The Echo Chamber

From Wikipedia, the free encyclopedia
Jump to: navigation, search
The Echo Chamber
TheEchoChamber.jpg
First edition, with quote from Ali Smith
Author Luke Williams
Cover artist gray318
Country United Kingdom
Language English
Publisher Hamish Hamilton
Publication date
2011
Media type Print
Pages 384
ISBN 0-241-14300-4

The Echo Chamber is the debut novel of Scottish author Luke Williams, published in 2011. The Saltire Society awarded it the Scottish First Book of the Year prize that year.[1] As revealed in the books acknowledgements, two of the chapters, extracts from the diary of Damaris a young woman and Evie's first lover were written by a friend, Natasha Soobramanien.[2]

Plot introduction[edit]

The novel concerns Evie Steppman, who aged 54 and living in Gullane in Scotland tells of her life growing up in 1940s Lagos at the end of British rule in Nigeria, and more specifically of her auditory abilities as she maps the world around her through her amazing sense of hearing, beginning in the womb...

Inspiration[edit]

In an interview with the Scottish Book Trust, Williams reveals that his interest in Nigeria started with authors such as Amos Tutuola, Cyprian Ekwensi, Buchi Emecheta, Ben Okri and Ken Saro-Wiwa. Whilst studying History at the University of Edinburgh he became fascinated by the end of the Colonial period in West Africa. At St Andrews University he studied Imperial history and was shocked when he realised how little he was taught about the violence underpinning colonialism, for example the Benin Massacre and it was this need to reveal some of this truth which provoked him to write the novel.[3]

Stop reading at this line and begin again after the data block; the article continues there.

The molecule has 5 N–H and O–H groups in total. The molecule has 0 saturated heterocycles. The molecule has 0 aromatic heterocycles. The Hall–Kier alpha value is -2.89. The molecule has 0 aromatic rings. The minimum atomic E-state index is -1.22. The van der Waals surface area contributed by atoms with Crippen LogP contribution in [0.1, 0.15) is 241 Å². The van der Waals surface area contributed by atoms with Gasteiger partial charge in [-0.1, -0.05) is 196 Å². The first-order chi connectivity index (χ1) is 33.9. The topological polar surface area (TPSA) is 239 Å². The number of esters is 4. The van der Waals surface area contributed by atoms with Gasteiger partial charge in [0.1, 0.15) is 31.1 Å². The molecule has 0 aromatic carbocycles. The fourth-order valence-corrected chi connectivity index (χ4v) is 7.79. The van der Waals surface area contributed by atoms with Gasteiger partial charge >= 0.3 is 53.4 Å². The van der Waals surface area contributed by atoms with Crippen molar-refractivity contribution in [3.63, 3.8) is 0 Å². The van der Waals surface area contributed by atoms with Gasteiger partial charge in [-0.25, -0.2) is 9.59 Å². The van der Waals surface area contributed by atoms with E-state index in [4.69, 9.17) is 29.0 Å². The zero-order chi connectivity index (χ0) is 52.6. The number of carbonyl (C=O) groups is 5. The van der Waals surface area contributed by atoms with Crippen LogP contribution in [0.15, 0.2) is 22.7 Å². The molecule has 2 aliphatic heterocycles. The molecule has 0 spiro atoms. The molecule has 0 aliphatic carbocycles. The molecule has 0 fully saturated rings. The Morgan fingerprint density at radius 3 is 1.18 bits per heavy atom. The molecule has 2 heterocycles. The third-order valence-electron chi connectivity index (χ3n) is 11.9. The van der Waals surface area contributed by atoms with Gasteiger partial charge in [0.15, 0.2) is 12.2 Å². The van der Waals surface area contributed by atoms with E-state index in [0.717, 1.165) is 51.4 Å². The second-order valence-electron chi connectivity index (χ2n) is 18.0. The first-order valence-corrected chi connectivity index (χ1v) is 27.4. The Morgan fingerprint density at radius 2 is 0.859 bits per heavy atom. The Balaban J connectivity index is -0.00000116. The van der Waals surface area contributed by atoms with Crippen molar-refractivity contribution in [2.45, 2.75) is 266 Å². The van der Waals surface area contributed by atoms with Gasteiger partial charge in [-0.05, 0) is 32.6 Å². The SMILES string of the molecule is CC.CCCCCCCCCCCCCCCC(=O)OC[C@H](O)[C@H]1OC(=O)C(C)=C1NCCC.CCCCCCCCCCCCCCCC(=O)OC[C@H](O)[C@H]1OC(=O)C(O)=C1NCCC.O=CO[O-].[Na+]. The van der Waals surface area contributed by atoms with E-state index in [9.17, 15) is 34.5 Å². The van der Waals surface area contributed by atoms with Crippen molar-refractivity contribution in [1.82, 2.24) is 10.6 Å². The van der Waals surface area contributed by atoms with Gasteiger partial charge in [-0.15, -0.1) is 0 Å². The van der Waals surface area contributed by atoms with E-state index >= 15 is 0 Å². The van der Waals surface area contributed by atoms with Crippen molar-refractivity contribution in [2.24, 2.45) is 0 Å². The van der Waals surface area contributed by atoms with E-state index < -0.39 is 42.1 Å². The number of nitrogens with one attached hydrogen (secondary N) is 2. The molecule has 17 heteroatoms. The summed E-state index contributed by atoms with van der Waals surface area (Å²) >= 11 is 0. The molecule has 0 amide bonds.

Reception[edit]

  • James Hopkin writing in The Guardian praises the power of the embedded narratives despite the similarity of some of the voices but he concludes, "Stuffed with stories, literary references and peculiar details, a history of troubled objects, this beguiling novel is a work of astonishing synthesis...by the time you finish this rich and resonant book, your ears are sure to be twitching".[2]
  • Jonathan Gibbs of The Independent calls it a remarkable novel, "This is a book in love with stories. Barely a character appears but they launch into an anecdote, a fable or a cautionary tale...For the echo chamber isn't just the human head, womb and chest (though it is all of those things): it is the novel form itself, made out of echoes of other novels, and itself. Williams is explicit about this in his acknowledgements, citing books on colonial Africa he has adapted passages from, plus others by Georges Perec, Bruno Schulz and Isaac Babel...it will be a careless reader who isn't impelled to flip back to the start of the book on finishing it, to seek out the original sources of all those resonances".[4]
  • Kirkus Reviews has reservations though, "This ambitious, rambling synthesis of individual and world history, stylistically akin to work by Salman Rushdie and Günter Grass, nevertheless lacks their vigor and originality. Vivid but not quite magical enough[5]

Publication history[edit]

[6]

References[edit]

External links[edit]